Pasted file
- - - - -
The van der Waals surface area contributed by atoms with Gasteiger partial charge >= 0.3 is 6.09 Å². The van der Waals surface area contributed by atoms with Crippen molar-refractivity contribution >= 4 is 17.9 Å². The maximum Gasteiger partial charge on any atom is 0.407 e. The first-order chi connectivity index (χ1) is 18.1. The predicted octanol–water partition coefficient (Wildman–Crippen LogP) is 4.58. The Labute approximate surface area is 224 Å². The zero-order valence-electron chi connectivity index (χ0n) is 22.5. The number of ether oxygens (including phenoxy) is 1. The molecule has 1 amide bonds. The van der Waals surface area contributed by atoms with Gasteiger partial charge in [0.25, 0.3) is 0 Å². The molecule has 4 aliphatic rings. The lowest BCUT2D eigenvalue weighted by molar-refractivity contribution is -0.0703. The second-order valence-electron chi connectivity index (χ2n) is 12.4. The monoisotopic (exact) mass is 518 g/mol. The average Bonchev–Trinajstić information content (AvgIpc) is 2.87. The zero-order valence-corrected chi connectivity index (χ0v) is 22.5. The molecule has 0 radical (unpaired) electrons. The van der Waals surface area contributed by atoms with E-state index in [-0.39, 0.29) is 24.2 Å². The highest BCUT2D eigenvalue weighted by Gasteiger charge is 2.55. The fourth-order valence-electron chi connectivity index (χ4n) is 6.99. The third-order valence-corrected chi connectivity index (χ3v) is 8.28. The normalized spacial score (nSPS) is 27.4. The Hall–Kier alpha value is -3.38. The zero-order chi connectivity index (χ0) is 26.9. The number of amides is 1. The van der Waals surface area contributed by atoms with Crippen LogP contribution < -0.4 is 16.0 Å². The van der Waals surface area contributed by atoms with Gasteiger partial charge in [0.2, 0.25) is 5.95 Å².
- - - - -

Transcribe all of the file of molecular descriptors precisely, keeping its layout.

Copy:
The van der Waals surface area contributed by atoms with Gasteiger partial charge >= 0.3 is 6.09 Å². The van der Waals surface area contributed by atoms with Crippen molar-refractivity contribution >= 4 is 17.9 Å². The maximum Gasteiger partial charge on any atom is 0.407 e. The first-order chi connectivity index (χ1) is 18.1. The predicted octanol–water partition coefficient (Wildman–Crippen LogP) is 4.58. The Labute approximate surface area is 224 Å². The zero-order valence-electron chi connectivity index (χ0n) is 22.5. The number of ether oxygens (including phenoxy) is 1. The molecule has 1 amide bonds. The van der Waals surface area contributed by atoms with Gasteiger partial charge in [0.25, 0.3) is 0 Å². The molecule has 4 aliphatic rings. The lowest BCUT2D eigenvalue weighted by molar-refractivity contribution is -0.0703. The second-order valence-electron chi connectivity index (χ2n) is 12.4. The monoisotopic (exact) mass is 518 g/mol. The average Bonchev–Trinajstić information content (AvgIpc) is 2.87. The zero-order valence-corrected chi connectivity index (χ0v) is 22.5. The molecule has 0 radical (unpaired) electrons. The van der Waals surface area contributed by atoms with E-state index in [-0.39, 0.29) is 24.2 Å². The highest BCUT2D eigenvalue weighted by Gasteiger charge is 2.55. The fourth-order valence-electron chi connectivity index (χ4n) is 6.99. The third-order valence-corrected chi connectivity index (χ3v) is 8.28. The normalized spacial score (nSPS) is 27.4. The Hall–Kier alpha value is -3.38. The zero-order chi connectivity index (χ0) is 26.9. The number of amides is 1. The van der Waals surface area contributed by atoms with Crippen LogP contribution < -0.4 is 16.0 Å². The van der Waals surface area contributed by atoms with Gasteiger partial charge in [0.2, 0.25) is 5.95 Å².